US: Texas school defends ‘right’ to exclude pupil for being gay
A private school in Texas has defended its right to exclude a student for “homosexual activity”.
17-year-old YouTuber Austin Wallis – who had posted a number of videos about his sexuality while attending Lutheran High North in Houston – was allegedly ordered by the school’s principal to either delete his online presence, or to face expulsion.
Wallis said in a video on the situation: “The gist of it was: I had to go back into the closet. Which means I had to delete all my social media, including YouTube. I had to erase my digital impact on the world. And he said I’ll have to do that to stay at the school.”
“I think it’s ridiculous that in this day and age you can be excluded from your own school for being gay.
“When I came out I knew I was going to have bullies, and I knew people were not going to be OK with it. But I never expected it to be from the people who were supposed to protect you from the bullies.”
Wallis did not name the school in his video – but it was later reported in the local press as Lutheran High North.
Despite disputing his account, the school’s head, Dallas Lusk, said the school had a “right” to expel gay students.
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He said: “Lutheran High North reserves the right, within its sole discretion, to refuse admission of an applicant and/or to discontinue enrollment of a current student participating in, promoting, supporting or condoning: pornography, sexual immorality, homosexual activity or bisexual activity; or displaying an inability or resistance to support the qualities and characteristics required of a Biblically based and Christ-like lifestyle.”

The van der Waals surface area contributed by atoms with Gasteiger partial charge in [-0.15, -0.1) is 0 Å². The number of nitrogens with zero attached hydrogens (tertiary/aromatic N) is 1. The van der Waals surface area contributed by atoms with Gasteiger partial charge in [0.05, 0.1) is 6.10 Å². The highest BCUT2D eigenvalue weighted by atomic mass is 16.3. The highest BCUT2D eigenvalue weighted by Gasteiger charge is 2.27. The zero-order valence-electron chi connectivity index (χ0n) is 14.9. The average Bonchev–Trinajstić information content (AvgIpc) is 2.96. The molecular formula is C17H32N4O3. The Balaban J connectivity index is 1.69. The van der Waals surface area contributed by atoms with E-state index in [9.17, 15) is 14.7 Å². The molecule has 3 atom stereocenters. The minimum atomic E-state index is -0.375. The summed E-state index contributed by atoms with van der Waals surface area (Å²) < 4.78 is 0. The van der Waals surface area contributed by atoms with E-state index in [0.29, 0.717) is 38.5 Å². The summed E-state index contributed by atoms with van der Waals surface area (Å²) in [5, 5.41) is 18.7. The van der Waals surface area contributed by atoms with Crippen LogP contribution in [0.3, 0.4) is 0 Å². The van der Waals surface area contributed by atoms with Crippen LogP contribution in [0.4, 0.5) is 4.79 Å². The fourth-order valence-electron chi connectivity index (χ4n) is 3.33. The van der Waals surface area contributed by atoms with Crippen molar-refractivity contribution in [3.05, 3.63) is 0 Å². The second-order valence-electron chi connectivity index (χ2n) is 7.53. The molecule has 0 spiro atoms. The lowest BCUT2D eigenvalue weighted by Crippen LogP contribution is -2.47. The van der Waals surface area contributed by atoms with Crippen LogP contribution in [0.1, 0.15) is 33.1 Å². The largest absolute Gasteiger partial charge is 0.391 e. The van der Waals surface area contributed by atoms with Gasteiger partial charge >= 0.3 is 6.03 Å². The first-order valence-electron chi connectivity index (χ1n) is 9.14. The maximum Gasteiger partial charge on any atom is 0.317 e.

The executive director of the Lutheran Education Association of Houston, Wayne Kramer, also defended the school, saying: “Lutheran High North welcomes all students and their families to the LHN community
“We profess and proclaim our Christian beliefs with the foundations and authority taught in the Bible, all within the teachings of the Lutheran Church – Missouri Synod. We respectfully require students to adhere to these accepted values and moral beliefs.
“Sometimes, as in this case, students have to make choices and decide whether their beliefs align with our community and we respect their choices.
“We also respect student privacy and do not comment on any individual student or their actions.”
Watch the 17-year-old’s video below: